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The Guardian: How fast can we go? The science of the 100m sprint

“Newton figured out the laws of motion centuries ago but when we apply them to the human body it gets really complex, really quickly.” — Peter Weyand

Journalist Simon Usborne tapped the human-speed expertise of SMU biomechanics expert Peter Weyand for an article in the London newspaper The Guardian. The article examines the potential for humans to continue improving strength and speed beyond what has already been achieved.

Usborne interviewed Weyand for his expertise on the mechanics of running and speed of world-class sprinters like Usain Bolt. The article “How fast can we go? The science of the 100m sprint” published Oct. 3, 2016.

Weyand, director of the SMU Locomotor Performance Laboratory, is one of the world’s leading scholars on the scientific basis of human performance. His research on runners, specifically world-class sprinters, looks at the importance of ground forces for running speed, and has established a contemporary understanding that spans the scientific and athletic communities.

In particular, Weyand’s finding that speed athletes are not able to reposition their legs more rapidly than non-athletes debunked a widespread belief. Rather, Weyand and his colleagues have demonstrated sprinting performance is largely set by the force with which one presses against the ground and how long one applies that force.

Weyand is Glenn Simmons Centennial Chair in Applied Physiology and professor of biomechanics in the Department of Applied Physiology and Wellness in SMU’s Annette Caldwell Simmons School of Education and Human Development.

Read the full story.


By Simon Usborne
The Guardian

The greatest race in the Olympics is the simplest. Eight runners, eight straight lines. A bang, an explosion of muscle and, less than ten seconds later, a winner. And all they do is run. No bikes, boats, vaults or horses — just one foot in front of the other. Yet, in those three dozen blinks of an eye, sprinters in the 100m perform physical feats so advanced that scientists are still trying to understand them.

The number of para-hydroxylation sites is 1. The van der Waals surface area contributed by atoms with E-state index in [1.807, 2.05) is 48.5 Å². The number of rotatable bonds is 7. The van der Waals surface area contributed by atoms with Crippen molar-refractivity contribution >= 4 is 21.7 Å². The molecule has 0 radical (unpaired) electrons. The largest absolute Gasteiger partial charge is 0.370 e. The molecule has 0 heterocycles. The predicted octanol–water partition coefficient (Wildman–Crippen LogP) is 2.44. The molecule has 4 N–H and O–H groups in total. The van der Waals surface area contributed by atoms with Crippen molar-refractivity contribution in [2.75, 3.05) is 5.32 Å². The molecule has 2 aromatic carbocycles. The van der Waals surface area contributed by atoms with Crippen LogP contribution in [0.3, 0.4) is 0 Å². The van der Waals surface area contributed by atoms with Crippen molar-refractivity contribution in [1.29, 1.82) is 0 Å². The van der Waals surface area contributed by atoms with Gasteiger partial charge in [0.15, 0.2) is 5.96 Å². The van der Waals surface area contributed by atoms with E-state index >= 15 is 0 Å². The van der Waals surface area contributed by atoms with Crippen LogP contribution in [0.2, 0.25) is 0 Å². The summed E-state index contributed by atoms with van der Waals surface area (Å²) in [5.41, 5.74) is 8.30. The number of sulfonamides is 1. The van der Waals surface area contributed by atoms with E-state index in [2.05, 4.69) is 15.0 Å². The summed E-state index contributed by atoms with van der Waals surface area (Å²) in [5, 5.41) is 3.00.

“On one level you’d think we would have pieced it together a long time ago,” says Peter Weyand, one of the world’s leading students of running and professor of applied physiology and biomechanics at South Methodist University in Dallas, Texas. “Newton figured out the laws of motion centuries ago but when we when we apply them to the human body it gets really complex, really quickly.”

Simply analysing the extreme motion and exertions of a sprinter is challenging. Weyand and his team have a large treadmill in their lab capable of rolling at 90mph. In the punishing max test, athletes straddle the moving belt and hop on for a few seconds at a time. They start slow, with rests in between. “We increase the speed until the athlete can’t maintain it,” the professor says. “We need eight steps without moving backwards for a good trial.”

The tests are a safer version of jumping off the back of an old Routemaster bus and staying upright for eight paces – athletes wear harnesses in case they trip – but how fast is the bus going? “The unofficial record on our treadmill is 11.72 metres per second,” Weyand says. That’s 26.7mph, or not far off a city speed limit, or Bolt’s peak speed during his 2009 world record run of 27.8mph. “When we have elite athletes do the test, the whole office comes over to watch.”

High-speed treadmills, slow-motion imaging and pressure sensors have allowed scientists to study aspects of elite sprinting that were largely unknown as recently as 15 years ago. “If you asked a coach in the late 1990s what they were doing it was all very much based on form,” Weyand says. “But when we started this work back at that time, the first thing we figured out is that what makes these guys fast is how forcefully they can hit the ground in relation to their body weight.”

When Usain Bolt looks like he’s floating over the track, he’s really not. That extreme rippling in the face that slow motion footage reveals in some runners demonstrates the forces that transfer from foot to floor. “We know that Bolt will peak out with each step at about five times his weight, while non-sprinting athletes will peak at about 3.5 times,” Weyand explains. “The science is clear: the top athletes are specialised to deliver the most force to the ground and that’s what makes them fast. But even now I think we’re still in the formative phase — it hasn’t yet translated into broad practices in training.”